White House Staff Speaking to Fox News Is in 'Public Interest,' President's Counsel Says

Bill Shine
Bill Shine, the White House communications director, talks with deputy press secretary Hogan Gidley before a Rose Garden event on July 25. Shine, formerly a Fox News executive, was granted an ethics waiver in July that allows him to speak to his former employer. REUTERS/Joshua Roberts

The White House counsel has claimed it was "in the public interest" for staffers to be excused from federal ethics laws that prohibit them from having meetings with their former colleagues. Bill Shine, formerly of Fox News, and Larry Kudlow, who worked at CNBC, were both granted ethics waivers.

"The Administration has an interest in you interacting with Covered Organizations such as Fox News," White House Counsel Don McGahn wrote in the July 13 memo to Shine, the White House's new communications director, according to The Daily Beast. "[T]he need for your services outweighs the concern that a reasonable person may question the integrity of the White House Office's programs and operations."

Bill Shine
Bill Shine, the White House communications director, talks with deputy press secretary Hogan Gidley before a Rose Garden event on July 25. Shine, formerly a Fox News executive, was granted an ethics waiver in July that allows him to speak to his former employer. REUTERS/Joshua Roberts

Shine's waiver permits him to participate in communications and meetings with his former employer. McGahn added that allowing high-level White House meetings with Fox News was "appropriate and in the public interest."

Fox News, which is a favorite of President Donald Trump's, has had a growing influence in the White House, according to Politico.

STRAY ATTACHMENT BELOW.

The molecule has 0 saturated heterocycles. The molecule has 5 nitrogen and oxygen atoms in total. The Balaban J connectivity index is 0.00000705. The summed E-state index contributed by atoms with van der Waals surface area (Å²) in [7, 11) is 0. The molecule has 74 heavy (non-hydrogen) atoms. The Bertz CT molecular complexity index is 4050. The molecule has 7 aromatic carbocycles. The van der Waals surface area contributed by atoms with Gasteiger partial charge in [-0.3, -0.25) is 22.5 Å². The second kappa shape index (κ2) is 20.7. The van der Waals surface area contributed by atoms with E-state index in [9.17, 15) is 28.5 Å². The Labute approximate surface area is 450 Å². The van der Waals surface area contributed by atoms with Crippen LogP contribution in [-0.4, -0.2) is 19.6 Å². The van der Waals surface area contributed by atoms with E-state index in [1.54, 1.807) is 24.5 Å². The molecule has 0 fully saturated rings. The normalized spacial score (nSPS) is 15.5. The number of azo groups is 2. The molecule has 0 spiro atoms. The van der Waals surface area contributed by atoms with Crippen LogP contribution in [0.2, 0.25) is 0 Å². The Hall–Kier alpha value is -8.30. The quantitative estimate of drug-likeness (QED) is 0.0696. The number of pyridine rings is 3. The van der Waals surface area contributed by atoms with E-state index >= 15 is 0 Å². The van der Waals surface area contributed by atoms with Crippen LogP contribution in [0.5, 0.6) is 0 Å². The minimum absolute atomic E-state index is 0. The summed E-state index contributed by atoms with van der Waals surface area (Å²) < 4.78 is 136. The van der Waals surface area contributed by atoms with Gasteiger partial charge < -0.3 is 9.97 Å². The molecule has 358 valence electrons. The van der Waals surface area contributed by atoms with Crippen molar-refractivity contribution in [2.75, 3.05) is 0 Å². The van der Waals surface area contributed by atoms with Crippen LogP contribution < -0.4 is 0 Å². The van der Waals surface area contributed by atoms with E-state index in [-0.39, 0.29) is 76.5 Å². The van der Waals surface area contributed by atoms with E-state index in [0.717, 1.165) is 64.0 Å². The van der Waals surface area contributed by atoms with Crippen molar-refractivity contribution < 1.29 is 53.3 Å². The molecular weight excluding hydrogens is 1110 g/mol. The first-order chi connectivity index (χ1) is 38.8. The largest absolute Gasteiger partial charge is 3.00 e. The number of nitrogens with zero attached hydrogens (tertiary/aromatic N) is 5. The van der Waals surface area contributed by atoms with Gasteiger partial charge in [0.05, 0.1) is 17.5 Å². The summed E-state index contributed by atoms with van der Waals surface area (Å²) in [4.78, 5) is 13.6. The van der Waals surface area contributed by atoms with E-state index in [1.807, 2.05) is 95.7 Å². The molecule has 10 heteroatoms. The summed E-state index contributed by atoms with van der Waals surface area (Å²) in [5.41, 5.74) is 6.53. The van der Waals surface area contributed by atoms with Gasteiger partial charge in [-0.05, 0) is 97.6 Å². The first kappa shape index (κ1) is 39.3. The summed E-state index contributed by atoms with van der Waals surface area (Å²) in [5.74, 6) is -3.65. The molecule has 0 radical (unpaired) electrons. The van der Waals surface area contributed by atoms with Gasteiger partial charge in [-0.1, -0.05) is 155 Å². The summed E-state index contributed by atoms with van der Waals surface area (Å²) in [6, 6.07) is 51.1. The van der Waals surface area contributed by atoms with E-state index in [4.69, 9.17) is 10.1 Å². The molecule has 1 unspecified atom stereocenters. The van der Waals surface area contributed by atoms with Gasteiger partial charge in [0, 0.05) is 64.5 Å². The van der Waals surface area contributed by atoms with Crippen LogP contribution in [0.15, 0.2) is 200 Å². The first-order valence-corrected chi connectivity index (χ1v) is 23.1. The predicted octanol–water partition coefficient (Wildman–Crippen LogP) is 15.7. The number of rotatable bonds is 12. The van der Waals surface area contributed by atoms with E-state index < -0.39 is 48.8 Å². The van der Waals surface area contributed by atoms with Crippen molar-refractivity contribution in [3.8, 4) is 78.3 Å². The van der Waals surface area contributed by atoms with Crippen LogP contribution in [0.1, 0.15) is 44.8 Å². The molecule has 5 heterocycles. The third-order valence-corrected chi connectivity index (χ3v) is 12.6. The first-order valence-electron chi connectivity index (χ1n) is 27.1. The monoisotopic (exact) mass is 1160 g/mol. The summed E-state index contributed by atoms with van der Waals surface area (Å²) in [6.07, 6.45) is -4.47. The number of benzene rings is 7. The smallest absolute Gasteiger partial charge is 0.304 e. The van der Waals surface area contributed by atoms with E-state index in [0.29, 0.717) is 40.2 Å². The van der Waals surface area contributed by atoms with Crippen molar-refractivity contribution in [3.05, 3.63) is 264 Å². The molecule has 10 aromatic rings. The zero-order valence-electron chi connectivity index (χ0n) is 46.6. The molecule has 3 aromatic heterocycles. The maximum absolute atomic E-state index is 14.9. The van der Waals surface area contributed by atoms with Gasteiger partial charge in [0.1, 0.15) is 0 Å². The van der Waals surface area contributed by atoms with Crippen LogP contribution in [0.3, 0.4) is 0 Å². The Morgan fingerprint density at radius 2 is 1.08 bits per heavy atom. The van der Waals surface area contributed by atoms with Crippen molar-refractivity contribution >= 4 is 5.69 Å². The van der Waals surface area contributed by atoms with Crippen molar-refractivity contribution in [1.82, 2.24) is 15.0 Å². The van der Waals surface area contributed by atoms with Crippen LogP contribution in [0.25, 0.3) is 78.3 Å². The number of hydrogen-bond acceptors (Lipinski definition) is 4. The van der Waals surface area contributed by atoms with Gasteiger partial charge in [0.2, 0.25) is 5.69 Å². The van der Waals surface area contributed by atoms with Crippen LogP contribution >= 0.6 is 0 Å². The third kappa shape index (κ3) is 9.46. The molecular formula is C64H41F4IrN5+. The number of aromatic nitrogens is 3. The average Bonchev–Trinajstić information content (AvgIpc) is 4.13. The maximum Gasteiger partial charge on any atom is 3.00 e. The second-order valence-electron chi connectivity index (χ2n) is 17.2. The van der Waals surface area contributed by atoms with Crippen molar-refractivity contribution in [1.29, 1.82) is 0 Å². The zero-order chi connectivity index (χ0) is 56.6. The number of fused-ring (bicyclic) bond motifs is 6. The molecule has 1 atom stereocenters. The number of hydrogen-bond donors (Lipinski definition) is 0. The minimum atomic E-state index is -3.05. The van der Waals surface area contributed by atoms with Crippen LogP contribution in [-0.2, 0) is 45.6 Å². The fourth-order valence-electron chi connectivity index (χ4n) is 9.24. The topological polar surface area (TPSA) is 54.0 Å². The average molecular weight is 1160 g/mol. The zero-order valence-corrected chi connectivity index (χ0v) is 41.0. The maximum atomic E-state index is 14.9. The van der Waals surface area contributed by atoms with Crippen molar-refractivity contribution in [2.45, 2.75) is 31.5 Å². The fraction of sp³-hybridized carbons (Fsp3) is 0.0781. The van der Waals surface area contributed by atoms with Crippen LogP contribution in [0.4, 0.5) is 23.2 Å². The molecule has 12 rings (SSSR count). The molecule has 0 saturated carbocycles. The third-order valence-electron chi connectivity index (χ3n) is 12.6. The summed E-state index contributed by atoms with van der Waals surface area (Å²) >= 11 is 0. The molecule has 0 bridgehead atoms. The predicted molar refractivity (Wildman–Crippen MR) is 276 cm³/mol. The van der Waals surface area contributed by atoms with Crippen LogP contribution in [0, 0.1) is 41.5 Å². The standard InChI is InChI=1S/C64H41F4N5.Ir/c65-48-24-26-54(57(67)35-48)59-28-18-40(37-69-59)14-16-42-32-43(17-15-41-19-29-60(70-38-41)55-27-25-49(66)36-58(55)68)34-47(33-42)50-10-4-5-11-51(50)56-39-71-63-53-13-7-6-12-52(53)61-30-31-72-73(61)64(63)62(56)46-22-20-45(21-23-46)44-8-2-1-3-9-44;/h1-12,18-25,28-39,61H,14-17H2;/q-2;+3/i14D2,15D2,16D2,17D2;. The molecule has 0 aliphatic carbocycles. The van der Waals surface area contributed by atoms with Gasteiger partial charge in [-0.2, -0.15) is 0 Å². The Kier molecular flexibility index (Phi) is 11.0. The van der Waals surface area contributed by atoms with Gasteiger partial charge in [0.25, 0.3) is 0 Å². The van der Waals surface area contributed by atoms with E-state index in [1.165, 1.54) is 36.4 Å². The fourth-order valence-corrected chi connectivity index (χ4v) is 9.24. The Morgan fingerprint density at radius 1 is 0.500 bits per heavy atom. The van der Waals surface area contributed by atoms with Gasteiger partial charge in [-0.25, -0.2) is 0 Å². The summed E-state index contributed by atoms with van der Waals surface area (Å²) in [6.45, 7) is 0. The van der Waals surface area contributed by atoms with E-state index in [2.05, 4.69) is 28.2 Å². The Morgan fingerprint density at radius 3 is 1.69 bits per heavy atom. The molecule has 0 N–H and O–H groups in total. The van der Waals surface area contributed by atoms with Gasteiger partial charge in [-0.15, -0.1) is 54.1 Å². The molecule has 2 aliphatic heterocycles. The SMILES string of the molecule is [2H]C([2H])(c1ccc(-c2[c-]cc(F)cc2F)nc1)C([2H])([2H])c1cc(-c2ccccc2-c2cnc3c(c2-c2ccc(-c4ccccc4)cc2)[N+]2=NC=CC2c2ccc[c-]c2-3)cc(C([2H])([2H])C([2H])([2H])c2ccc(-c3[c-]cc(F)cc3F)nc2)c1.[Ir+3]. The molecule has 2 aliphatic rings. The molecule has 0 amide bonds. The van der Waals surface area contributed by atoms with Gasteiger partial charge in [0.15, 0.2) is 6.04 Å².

Kudlow, who is now the White House's chief economist, received a similar waiver that allowed him to communicate with his former CNBC colleagues, The Daily Beast reported.

A review of waivers shows the White House has granted 20 of them to various staff members, including Kellyanne Conway and all senior West Wing appointees. Conway's waiver allows her to communicate and hold meetings with former clients in political, advocacy, trade or nonprofit organizations.

The White House issued a blanket ethics waiver that permitted West Wing appointees to communicate freely with the press after questions arose regarding then-White House chief strategist Steve Bannon's talks with his former colleagues at Breitbart News.

The White House did not immediately respond to Newsweek's request for comment.

In March, the Associated Press reported that lobbyists had received ethics waivers to work for the administration despite Trump's executive order that barred former lobbyists, lawyers and others from working on matters that they had lobbied for within two years before going to work for the government.

The AP found that at least 24 ethics waivers to administration officials at the White House and executive branch agencies had been granted.

At the time of those waivers, White House spokeswoman Lindsay Waters told the AP, "In the interests of full transparency and good governance, the posted waivers set forth the policy reasons for granting an exception to the pledge."

White House Staff Speaking to Fox News Is in 'Public Interest,' President's Counsel Says | U.S.